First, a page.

A week or so ago, Scott and I discovered that National Geographic was hosting a tour of Cleopatra artifacts across the US.  It started in Philadelphia and is currently at the Cincinnati Museum Center.  A few years ago, we went to Chicago to see the Tutankhamun, which we enjoyed very much.  Knowing there are far fewer items in existence from Cleopatra’s time, and reading that there has been an undersea archeological dig for the cities in which she lived, we decided that perhaps this exhibition of some of the items they have found so far would be interesting.  When it comes to Egyptian history, Scott and I are far more familiar with Seti I and Ramses II’s time periods, and, of course, most people are familiar with King Tut’s stuff, but we know very little about Cleopatra.  So we decided to take a day and go there as an anniversary present to one another.

For starters, both of us love this museum.  We both love art deco and this museum is a feast for the eyes.

The interior detailing is spectacular with mosaic murals in the entryway.

That is right.  This is not a huge painting, but a mosaic masterpiece.  Gosh, I cannot fathom how long this took to create!  It circles three sides of the huge main entry hall.

Needless to say, we were not allowed to take pictures in the Cleopatra exhibit.  It was very well done and took us about an hour and a half to go through it.  We had to step aside only once to allow a group of high school students wander by with their guide, but I refused to be rushed by them.  If it comes to a city near you (we were told it is going to Milwaukee next), go and see it.  Don’t go expecting anything like the King Tut tour because they just don’t have that number of items to show, but what they do have are in remarkable shape for having been under water for 2000+ years.  Scott and I are both glad we went.

While we were there, we went through the Science and Natural History section, mostly because Scott becomes like a 5-year-old anytime there are dinosaurs in the area.  Actually, I like that stuff, too, although it was the cave system and glacier areas that I enjoyed the most.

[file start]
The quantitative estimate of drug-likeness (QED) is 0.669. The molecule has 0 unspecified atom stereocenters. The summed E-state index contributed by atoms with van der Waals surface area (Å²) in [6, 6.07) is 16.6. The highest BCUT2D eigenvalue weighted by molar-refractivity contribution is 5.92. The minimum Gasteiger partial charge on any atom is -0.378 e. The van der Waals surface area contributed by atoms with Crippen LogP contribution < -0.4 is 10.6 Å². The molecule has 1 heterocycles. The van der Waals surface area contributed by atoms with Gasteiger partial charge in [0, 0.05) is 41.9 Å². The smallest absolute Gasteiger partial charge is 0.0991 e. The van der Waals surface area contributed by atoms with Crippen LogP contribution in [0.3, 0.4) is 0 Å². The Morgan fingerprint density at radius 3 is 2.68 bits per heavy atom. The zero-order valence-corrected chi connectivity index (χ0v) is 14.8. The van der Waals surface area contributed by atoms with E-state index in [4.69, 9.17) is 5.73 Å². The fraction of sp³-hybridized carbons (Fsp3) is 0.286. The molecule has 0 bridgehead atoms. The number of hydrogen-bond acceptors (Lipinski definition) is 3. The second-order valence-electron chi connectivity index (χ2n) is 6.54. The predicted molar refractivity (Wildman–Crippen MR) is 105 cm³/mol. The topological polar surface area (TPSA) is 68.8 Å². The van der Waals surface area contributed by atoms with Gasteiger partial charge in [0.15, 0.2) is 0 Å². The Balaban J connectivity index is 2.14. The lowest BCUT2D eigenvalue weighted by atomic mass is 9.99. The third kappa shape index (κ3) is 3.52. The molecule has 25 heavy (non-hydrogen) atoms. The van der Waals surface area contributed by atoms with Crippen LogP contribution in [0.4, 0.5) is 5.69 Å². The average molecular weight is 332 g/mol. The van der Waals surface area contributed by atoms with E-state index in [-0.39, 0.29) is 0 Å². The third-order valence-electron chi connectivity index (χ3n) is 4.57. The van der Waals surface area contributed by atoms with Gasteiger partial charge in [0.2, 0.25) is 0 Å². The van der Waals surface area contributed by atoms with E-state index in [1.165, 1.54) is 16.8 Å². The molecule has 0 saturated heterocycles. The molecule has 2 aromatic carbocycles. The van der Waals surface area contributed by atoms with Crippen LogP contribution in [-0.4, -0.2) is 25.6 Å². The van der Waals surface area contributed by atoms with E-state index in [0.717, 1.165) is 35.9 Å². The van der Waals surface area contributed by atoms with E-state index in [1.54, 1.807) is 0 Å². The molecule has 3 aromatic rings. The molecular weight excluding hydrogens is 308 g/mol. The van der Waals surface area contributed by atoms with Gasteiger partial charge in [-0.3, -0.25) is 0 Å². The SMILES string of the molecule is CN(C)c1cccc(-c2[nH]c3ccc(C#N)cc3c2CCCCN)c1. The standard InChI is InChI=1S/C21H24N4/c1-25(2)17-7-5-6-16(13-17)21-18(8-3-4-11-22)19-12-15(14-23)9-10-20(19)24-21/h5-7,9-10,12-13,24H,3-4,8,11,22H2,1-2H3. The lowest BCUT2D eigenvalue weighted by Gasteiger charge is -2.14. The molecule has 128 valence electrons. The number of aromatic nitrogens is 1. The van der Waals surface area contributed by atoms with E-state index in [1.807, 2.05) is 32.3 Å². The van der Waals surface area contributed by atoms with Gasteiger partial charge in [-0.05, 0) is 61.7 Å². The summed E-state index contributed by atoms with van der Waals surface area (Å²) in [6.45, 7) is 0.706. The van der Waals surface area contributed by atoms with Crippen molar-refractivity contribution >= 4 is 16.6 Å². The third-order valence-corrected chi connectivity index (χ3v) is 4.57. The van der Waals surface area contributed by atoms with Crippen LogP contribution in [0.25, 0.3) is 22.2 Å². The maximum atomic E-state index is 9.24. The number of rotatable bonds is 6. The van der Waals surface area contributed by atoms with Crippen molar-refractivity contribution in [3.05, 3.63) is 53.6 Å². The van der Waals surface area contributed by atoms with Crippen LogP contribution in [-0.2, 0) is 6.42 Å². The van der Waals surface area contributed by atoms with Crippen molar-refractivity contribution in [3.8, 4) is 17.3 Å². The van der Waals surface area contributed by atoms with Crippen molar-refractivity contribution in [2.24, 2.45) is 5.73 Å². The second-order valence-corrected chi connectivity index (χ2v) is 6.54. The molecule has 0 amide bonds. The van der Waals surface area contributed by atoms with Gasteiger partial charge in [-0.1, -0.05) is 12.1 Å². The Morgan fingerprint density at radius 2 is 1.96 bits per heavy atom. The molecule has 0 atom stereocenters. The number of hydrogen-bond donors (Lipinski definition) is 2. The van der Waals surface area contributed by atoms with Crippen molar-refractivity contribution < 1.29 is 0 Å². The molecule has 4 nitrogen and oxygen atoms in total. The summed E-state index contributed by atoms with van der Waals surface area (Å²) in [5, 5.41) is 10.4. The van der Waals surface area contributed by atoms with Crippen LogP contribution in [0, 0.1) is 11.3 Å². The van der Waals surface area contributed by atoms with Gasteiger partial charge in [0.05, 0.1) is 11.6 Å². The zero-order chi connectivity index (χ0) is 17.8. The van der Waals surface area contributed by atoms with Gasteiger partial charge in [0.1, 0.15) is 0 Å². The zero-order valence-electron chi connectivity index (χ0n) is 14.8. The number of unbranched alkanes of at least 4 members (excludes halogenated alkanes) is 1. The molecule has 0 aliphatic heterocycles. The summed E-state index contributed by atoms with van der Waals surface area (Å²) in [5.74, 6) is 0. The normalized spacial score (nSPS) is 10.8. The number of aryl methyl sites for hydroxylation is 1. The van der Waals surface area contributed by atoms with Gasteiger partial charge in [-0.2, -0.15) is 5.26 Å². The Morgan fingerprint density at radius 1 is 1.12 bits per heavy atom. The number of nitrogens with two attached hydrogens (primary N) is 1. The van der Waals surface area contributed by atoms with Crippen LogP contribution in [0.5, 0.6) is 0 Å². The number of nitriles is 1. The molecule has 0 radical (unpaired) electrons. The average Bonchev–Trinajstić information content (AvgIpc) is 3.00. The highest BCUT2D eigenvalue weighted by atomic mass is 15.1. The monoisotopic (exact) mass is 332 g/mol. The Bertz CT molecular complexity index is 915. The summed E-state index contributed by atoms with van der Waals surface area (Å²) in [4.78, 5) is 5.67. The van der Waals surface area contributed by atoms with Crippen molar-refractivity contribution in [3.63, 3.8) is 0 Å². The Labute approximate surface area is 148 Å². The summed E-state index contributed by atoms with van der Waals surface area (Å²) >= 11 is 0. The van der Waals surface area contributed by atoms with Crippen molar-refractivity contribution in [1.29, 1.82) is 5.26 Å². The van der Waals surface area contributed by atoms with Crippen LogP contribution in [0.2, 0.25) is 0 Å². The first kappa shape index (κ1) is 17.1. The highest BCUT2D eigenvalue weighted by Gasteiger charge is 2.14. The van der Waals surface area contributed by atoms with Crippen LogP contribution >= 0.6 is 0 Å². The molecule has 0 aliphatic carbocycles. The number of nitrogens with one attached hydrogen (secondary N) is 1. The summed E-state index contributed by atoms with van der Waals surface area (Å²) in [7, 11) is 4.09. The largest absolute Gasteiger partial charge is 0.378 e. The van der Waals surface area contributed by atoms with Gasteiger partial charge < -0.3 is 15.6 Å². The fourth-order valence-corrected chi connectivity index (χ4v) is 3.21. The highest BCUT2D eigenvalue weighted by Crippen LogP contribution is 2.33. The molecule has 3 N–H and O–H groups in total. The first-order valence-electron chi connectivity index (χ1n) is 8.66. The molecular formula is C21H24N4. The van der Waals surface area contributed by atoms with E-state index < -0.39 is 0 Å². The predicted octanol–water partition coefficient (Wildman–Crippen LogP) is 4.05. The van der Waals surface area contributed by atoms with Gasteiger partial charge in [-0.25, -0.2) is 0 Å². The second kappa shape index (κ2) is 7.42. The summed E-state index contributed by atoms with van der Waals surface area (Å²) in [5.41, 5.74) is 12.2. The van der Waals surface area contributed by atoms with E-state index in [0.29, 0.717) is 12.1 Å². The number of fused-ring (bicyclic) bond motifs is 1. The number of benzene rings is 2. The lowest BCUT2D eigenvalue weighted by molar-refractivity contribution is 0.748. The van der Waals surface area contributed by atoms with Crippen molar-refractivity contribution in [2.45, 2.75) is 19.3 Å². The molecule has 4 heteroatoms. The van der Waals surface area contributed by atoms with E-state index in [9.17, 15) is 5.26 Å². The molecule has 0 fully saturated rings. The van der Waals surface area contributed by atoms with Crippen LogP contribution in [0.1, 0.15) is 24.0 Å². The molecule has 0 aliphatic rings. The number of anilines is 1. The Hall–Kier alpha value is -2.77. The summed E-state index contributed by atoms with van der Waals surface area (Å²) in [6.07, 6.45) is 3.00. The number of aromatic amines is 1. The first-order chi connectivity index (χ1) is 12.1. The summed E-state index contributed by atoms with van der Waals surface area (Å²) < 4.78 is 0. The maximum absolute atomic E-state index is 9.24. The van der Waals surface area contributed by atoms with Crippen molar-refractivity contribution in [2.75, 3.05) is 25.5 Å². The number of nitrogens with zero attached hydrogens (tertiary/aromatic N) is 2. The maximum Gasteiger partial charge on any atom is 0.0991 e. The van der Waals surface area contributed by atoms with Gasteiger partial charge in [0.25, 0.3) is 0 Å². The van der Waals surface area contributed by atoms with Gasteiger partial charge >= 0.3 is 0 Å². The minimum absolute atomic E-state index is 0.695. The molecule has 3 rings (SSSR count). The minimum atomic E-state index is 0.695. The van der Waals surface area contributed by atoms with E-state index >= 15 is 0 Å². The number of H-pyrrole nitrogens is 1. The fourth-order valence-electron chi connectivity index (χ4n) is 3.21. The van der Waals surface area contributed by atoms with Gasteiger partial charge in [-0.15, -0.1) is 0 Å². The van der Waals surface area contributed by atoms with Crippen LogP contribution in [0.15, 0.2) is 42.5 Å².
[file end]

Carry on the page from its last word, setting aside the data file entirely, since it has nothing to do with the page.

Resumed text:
At the end of the dinosaur exhibit, there was a play area for little kids.  It looked like something that most children would love, but there was one item that caught my picture as not quite belonging to the scene.  See if you can spot it?

I really didn’t know they had weapons of mass destruction back the dinosaur days, but this may need to be studied further.  Perhaps it wasn’t a huge meteor that killed off everything, but a giant grenade…   Hmmm…

And, it seems you never know when you will run into a celebrity.  Good old Sherlock was working hard on a case, so we merely nodded at him, took his picture and let him at it.

All-in-all, it was a nice day out together.

Today, I have worked in clearing out and organizing my studio a bit so I can start weaving once again.  I have the Harrisville loom all set up and am in the midst of measuring out 11 yards of 10/2 perle cotton – 600 ends total.  I hope to get the loom threaded tomorrow and start weaving on waffle weave dishtowels on Sunday afternoon.  I expect to get 8-9 towels and with a few samples for me.  The color way for the warp is purple, blue and light pink in a variegated yarn and the weft will be the variegated plus some solid blues for some stripes.  I’ll be nice to be weaving once again.

I hope you have had a great week and here’s to a relaxing and fun weekend.

May 11

I’m down to 156.1 – that’s a .6 pound loss from last week.  It’s slow, but steady and whatever I’m doing, I must be doing it right.  Once I figure out what that is, I’ll keep it up.

Also, today is Scott’s and my 26th wedding anniversary.  It’s been 26 wonderful years!